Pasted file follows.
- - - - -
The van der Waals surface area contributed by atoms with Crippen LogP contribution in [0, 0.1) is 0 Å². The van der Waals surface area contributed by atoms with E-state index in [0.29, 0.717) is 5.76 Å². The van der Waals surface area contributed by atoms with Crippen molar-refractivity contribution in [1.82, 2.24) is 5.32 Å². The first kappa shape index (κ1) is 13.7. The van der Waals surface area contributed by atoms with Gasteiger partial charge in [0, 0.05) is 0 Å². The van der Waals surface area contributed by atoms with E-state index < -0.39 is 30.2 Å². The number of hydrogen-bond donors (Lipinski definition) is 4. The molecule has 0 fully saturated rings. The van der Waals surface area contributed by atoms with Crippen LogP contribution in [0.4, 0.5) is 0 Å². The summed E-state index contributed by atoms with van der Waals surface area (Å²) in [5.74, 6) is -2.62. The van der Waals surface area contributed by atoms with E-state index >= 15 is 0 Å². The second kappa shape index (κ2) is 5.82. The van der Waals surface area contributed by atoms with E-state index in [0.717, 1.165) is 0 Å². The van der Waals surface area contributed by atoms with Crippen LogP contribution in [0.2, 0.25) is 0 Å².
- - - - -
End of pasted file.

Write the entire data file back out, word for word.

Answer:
The van der Waals surface area contributed by atoms with Crippen LogP contribution in [0, 0.1) is 0 Å². The van der Waals surface area contributed by atoms with E-state index in [0.29, 0.717) is 5.76 Å². The van der Waals surface area contributed by atoms with Crippen molar-refractivity contribution in [1.82, 2.24) is 5.32 Å². The first kappa shape index (κ1) is 13.7. The van der Waals surface area contributed by atoms with Gasteiger partial charge in [0, 0.05) is 0 Å². The van der Waals surface area contributed by atoms with E-state index < -0.39 is 30.2 Å². The number of hydrogen-bond donors (Lipinski definition) is 4. The molecule has 0 fully saturated rings. The van der Waals surface area contributed by atoms with Crippen LogP contribution in [0.4, 0.5) is 0 Å². The summed E-state index contributed by atoms with van der Waals surface area (Å²) in [5.74, 6) is -2.62. The van der Waals surface area contributed by atoms with E-state index >= 15 is 0 Å². The second kappa shape index (κ2) is 5.82. The van der Waals surface area contributed by atoms with E-state index in [0.717, 1.165) is 0 Å². The van der Waals surface area contributed by atoms with Crippen LogP contribution in [0.2, 0.25) is 0 Å².